This page provides access to the Stern Review on the Economics of Climate Change, published in 2006. The report assessed the impact of climate change on the global economy, concluding that 'the benefits of strong and early action far outweigh the economic costs of not acting'.
The full report is available online from the HM Treasury website. The print edition is available in the Library.
The following links and resources on the Stern Review and climate change issues relate mostly to information, initiatives and reports from the time. We no longer actively update this page and links may be broken.
Stern Review on the Economics of Climate Change
HM Treasury web page on the Stern Review providing access to the full report, the executive summary, background to the Review, supporting commissioned research, PDF file of comments by leading economists, PDF file of Sir Nicholas Stern's presentation and speaking notes.
Background to the Stern Review on the Economics of Climate Change
HM Treasury web page providing information on the terms of reference of the review and online access to key documents including: the Stern Review Consultation Responses, documents relating to the Oxford Institute of Economic Policy Distinguished Lecture by Sir Nicholas Stern, a report by the Chinese Academy of Social Sciences (Understanding China's Energy Markets) commissioned by the Stern Review on the analysis of Chinese Energy Markets, presentations made by experts at the Stern Review Transport Seminar in January 2006; and international presentations made by Sir Nicholas Stern between February and April 2006.
Met Office Hadley Centre
Website of the 'UK’s foremost climate change research centre which provides world-class guidance on the science of climate change and a focus in the UK for the scientific issues associated with climate change.' The Hadley Centre provided most of the scientific research for the Stern Review.
The UK Climate Change Programme
The UK Climate Change Programme, published by the Department for Environment, Food and Rural Affairs (Defra) on 28 March 2006 after an extensive review of the existing programme, sets out policies and priorities in the UK and abroad. It can be downloaded from the Gov.uk website.
The Department of Energy and Climate Change (DECC)
The Department of Energy and Climate Change is responsible for all aspects of UK energy policy, and for tackling global climate change on behalf of the UK.
The climate of poverty: facts, fears and hope
This report published by Christian Aid in May 2006 focuses on the terrible consequences that climate change would have for millions of people in developing countries like Kenya and Bangladesh, and urges the UK Government "to lead rich countries in taking urgent action to curb global warming".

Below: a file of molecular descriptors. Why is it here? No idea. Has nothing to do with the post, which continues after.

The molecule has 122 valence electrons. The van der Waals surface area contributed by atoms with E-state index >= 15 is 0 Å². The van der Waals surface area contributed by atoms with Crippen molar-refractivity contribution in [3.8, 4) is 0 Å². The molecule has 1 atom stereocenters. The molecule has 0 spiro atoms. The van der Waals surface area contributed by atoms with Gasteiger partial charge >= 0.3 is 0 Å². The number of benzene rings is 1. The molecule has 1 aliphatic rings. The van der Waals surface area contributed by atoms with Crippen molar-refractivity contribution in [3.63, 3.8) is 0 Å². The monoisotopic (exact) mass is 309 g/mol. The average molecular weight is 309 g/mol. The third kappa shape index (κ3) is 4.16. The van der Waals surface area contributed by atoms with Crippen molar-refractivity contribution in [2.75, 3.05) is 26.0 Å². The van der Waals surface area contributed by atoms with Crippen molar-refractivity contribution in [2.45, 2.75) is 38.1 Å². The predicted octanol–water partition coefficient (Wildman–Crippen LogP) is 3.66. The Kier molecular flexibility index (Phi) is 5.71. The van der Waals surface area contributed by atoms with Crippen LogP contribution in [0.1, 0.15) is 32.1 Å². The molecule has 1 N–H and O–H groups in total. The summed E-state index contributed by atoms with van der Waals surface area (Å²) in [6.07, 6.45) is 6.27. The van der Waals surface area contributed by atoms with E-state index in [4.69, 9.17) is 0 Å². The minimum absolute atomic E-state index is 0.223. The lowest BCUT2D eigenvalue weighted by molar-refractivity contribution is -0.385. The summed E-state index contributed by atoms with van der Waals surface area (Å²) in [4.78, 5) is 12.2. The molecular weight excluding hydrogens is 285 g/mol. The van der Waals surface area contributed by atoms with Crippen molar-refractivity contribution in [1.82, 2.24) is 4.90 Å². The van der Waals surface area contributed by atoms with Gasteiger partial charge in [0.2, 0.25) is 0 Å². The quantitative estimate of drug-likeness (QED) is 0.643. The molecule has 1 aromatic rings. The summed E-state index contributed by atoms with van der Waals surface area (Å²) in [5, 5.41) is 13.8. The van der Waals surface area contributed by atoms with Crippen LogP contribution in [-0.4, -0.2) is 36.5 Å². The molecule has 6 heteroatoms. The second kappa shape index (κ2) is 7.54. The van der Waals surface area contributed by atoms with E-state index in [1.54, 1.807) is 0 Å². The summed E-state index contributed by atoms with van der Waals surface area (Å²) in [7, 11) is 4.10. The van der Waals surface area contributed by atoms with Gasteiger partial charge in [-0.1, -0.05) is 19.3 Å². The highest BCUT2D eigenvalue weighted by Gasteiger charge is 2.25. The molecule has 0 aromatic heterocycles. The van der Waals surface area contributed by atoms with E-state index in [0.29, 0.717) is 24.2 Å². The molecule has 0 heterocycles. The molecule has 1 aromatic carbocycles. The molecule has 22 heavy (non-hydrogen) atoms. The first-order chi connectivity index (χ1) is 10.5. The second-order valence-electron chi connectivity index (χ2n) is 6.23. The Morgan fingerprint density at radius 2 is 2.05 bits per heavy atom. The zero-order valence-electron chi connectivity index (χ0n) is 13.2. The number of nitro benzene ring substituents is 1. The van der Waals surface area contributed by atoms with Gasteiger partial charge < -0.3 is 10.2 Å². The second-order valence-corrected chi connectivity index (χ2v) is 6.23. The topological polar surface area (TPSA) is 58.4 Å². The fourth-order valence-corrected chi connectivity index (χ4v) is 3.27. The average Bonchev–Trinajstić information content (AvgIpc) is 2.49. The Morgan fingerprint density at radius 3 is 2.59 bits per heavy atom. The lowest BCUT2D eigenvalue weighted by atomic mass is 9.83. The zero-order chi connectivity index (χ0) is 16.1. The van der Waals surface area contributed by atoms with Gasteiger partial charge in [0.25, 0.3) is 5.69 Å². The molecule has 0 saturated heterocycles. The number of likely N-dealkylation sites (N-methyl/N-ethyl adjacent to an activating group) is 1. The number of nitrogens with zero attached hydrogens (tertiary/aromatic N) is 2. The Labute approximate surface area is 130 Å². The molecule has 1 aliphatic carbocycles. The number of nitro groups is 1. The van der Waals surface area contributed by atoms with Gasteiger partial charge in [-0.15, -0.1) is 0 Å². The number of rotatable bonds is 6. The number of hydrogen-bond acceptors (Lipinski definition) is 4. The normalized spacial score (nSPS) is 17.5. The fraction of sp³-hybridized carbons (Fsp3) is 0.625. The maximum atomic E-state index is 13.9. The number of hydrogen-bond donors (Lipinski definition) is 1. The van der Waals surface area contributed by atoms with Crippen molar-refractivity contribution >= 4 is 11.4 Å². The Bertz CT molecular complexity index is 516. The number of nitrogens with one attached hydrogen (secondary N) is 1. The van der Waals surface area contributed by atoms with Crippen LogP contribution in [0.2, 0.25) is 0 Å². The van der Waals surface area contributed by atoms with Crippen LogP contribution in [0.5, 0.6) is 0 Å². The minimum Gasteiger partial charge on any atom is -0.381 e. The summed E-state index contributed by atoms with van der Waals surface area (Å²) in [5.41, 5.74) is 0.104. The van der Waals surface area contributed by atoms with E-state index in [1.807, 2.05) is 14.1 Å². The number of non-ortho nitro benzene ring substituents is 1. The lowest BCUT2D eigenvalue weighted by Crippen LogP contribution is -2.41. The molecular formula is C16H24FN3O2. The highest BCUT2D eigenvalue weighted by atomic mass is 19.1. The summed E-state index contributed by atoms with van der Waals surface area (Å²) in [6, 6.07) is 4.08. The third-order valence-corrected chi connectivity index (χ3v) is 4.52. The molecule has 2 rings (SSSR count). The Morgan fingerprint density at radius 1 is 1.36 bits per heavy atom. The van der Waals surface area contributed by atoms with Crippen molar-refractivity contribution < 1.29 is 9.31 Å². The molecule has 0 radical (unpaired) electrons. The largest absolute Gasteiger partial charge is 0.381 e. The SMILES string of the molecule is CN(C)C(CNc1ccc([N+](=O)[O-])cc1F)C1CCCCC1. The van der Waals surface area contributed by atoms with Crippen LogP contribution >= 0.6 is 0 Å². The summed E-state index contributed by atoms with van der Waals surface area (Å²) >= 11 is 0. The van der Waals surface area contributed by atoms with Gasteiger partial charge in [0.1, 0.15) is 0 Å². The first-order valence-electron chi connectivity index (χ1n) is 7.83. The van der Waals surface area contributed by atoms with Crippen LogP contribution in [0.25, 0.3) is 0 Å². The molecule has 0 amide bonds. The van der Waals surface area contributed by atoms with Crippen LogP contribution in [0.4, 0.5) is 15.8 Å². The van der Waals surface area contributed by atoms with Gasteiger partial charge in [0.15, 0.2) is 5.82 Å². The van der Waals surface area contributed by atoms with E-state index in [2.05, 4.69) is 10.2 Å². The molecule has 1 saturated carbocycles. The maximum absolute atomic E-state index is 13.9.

UK Climate Impacts Programme (UKCIP)
The UK Climate Impacts Programme (UKCIP) coordinates research and provides support and guidance on the effects of climate change at regional and national level. UKCIP is funded by the Department for Environment, Food and Rural Affairs (Defra) and is based at the University of Oxford. You can subscribe to a monthly e-news bulletin.
Climate change (EEA)
The European Environment Agency website offers comprehensive coverage of environmental issues with links to environmental indicators sorted by name and greenhouse gas profiles for all EU countries.
Also available are:
Intergovernmental Panel on Climate Change (IPCC)
IPCC has been established by the World Meteorological Organization (WMO) and the United Nations Environment Programme (UNEP) ‘to assess scientific, technical and socio-economic information relevant for the understanding of climate change, its potential impacts and options for adaptation and mitigation’. The website provides access to downloadable official documents, publications, press releases and speeches, special reports and technical papers, and links to the IPCC Data Distribution Centre and the websites of relevant international organisations and working groups.
Living Planet Report 2012 (World Wildlife Fund)
The LPR report is published every two years, in collaboration with the Zoological Society of London (ZSL) and the Global Footprint Network. 'At our current rate of consumption, the Earth needs 1.5 years to produce and replenish the natural resources that we consume in a single year.'
Global Footprint Network
The organisation's mission is to support a sustainable economy and to engage in such activities as revising National Footprint Accounts, outreach and community building, running training courses, workshops and research activities. Their website gives access to Footprint data and methodology, news, events and publications including the Ecological Footprint Standards.
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